HKEY_CURRENT_USER\Software\Microsoft\Windows\CurrentVersion\
    Policies\System

    to disable various functions in Windows.

  7. Adds the value:

    "Disabled" = "1"

    to the registry subkey:

    HKEY_CURRENT_USER\Software\Microsoft\Windows\CurrentVersion\
    Policies\WinOldApp

    to disable various functions in Windows.

  8. Opens a hidden browser window and downloads a file containing Trojan.Klassir from the geocities.com domain.

  9. Searches for email addresses in files with an .ht* extension in the %Windir% folder and the current folder. The Trojan also gathers email addresses from .ht* files in the folder found by querying the following registry entry:

    HKEY_CURRENT_USER\Software\Microsoft\Windows\CurrentVersion\
    Explorer\Shell Folders

  10. Attempts to copy itself as LOVE_LETTER_FOR_YOU.pif to all fixed, remote, and removable drives.

  11. Attempts to end processes, some of which may be security-related. A full list of the processes deleted is given in the Additional Information section below.

  12. Attempts to delete all .DLL and .EXE files from the following folders:

    • C:\WINDOWS\System32
    • C:\WINDOWS\System
    • C:\WINDOWS

  13. Creates the following .txt files:

    • C:\MESSAGE_TO_USER.txt
    • C:\MESSAGE_TO_AVs.txt
    • C:\MESSAGE_TO_BROPIA.txt

  14. Uses its own SMTP engine to send email messages to email addresses found. The email may have the following characteristics:

    From: MSLarissa@Admin.com

    Subject:
    One of the following:

    • Re: Message
    • Re: Letter
    • Re: Information
    • I LOVE YOU
    • Re: Your Documents
    • Re: Account Info
    • Windows Update
    • Re: My Letter
    • Re: Docs
    • Re: Your Email Info

    Message body:
    One of the following:

    • The message is located in the attachments.
    • The letter you requested is in the attachments.
    • Information attached.
    • Kindly read and reply to my LOVE LETTER in the attachments :-)
    • The documents you requested are in the attachments.
    • Info reguarding your Email account is in the attachments.
    • Dear Windows User,
    • Please download the windows update included in the attachments.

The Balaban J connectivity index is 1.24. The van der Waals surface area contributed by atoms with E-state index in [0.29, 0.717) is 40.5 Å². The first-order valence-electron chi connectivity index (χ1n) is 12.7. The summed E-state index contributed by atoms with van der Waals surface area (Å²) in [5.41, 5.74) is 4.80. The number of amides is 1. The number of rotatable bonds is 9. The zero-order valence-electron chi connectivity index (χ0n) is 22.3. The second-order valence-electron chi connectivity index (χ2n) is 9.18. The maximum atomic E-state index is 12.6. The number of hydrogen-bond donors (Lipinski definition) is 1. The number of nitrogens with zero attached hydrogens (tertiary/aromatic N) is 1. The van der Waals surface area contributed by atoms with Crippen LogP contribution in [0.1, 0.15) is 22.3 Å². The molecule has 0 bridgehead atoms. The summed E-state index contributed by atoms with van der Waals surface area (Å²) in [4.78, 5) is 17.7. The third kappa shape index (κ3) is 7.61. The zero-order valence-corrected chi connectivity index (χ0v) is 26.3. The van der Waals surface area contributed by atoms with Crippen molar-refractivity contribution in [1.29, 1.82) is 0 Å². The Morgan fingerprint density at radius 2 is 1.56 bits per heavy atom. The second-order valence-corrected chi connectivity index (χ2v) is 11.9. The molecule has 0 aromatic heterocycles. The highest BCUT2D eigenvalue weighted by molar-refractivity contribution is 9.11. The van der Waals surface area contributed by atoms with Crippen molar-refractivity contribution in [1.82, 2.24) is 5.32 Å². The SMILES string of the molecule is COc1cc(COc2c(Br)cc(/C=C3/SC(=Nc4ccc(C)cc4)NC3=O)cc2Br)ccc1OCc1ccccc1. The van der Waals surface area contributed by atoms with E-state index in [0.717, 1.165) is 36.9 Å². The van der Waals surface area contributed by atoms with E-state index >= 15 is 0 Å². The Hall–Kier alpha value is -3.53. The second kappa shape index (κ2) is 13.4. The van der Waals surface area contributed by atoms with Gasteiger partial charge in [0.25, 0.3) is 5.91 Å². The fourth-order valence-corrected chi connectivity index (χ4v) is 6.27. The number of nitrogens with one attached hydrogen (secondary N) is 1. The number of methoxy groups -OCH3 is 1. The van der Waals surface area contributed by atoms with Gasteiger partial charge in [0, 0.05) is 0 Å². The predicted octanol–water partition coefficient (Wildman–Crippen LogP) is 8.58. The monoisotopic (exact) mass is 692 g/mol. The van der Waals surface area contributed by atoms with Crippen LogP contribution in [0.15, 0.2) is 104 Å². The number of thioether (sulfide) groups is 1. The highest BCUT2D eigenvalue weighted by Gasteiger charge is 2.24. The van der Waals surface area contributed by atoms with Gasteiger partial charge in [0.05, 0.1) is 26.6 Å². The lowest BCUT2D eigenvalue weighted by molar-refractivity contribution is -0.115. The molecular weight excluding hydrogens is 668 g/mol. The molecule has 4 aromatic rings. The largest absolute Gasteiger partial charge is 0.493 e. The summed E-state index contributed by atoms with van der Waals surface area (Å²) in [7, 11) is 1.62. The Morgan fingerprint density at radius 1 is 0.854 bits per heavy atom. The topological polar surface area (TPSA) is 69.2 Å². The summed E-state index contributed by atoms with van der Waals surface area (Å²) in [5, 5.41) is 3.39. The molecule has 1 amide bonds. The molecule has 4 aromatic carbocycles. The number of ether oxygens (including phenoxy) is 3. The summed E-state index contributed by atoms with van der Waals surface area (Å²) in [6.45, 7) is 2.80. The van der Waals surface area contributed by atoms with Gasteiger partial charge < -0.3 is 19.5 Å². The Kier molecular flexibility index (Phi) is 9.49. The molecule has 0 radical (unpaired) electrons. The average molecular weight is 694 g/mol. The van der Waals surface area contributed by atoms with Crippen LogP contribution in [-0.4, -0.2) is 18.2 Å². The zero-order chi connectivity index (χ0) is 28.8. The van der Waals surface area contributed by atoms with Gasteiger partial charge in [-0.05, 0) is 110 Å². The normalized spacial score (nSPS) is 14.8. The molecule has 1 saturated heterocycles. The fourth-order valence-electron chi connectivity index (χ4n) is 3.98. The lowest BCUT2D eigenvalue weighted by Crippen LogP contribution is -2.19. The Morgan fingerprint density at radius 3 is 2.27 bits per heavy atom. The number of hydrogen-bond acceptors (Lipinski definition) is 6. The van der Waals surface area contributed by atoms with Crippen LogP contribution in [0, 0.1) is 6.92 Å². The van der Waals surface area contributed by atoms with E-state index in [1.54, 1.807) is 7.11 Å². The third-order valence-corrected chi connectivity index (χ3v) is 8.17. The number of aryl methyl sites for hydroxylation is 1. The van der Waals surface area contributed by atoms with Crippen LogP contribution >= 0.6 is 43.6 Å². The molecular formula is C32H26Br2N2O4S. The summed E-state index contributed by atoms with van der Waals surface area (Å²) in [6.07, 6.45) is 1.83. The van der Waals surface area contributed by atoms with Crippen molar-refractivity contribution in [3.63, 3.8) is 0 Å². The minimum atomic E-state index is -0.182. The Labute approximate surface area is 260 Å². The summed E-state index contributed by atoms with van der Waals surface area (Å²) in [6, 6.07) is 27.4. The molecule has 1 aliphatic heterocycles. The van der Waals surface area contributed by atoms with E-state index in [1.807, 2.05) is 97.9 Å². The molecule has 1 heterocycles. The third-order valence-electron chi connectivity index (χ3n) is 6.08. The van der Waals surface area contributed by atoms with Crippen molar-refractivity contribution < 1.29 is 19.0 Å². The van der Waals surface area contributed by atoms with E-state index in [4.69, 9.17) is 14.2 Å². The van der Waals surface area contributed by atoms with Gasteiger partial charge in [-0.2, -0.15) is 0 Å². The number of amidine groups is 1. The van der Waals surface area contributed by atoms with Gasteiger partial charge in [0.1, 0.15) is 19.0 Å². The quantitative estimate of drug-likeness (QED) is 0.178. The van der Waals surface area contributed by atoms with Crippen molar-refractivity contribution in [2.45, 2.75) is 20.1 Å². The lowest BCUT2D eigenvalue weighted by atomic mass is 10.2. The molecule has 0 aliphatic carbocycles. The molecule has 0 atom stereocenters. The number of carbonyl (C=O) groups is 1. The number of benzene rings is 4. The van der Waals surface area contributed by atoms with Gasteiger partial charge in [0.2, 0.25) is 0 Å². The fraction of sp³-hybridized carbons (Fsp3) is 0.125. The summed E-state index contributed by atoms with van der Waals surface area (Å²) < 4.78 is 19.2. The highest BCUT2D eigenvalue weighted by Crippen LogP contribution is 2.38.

• My letter is in the attachments.
    • Please read the documents included in the attachments
    • Your email account is about to expire, please check the attachments for details.

    Attachment:
    One of the following:

    • Letter.exe
    • Information.exe
    • LOVE_LETTER_FOR_YOU.exe
    • Documents.exe
    • Attached_Message.exe
    • Microsoft_Update.exe
    • Private_Letter.exe
    • Private_Document.exe
    • Important_Message.exe


Recommendations

Symantec Security Response encourages all users and administrators to adhere to the following basic security "best practices":

  • Use a firewall to block all incoming connections from the Internet to services that should not be publicly available. By default, you should deny all incoming connections and only allow services you explicitly want to offer to the outside world.
  • Enforce a password policy. Complex passwords make it difficult to crack password files on compromised computers. This helps to prevent or limit damage when a computer is compromised.
  • Ensure that programs and users of the computer use the lowest level of privileges necessary to complete a task. When prompted for a root or UAC password, ensure that the program asking for administration-level access is a legitimate application.
  • Disable AutoPlay to prevent the automatic launching of executable files on network and removable drives, and disconnect the drives when not required. If write access is not required, enable read-only mode if the option is available.
  • Turn off file sharing if not needed. If file sharing is required, use ACLs and password protection to limit access. Disable anonymous access to shared folders. Grant access only to user accounts with strong passwords to folders that must be shared.
  • Turn off and remove unnecessary services. By default, many operating systems install auxiliary services that are not critical. These services are avenues of attack. If they are removed, threats have less avenues of attack.
  • If a threat exploits one or more network services, disable, or block access to, those services until a patch is applied.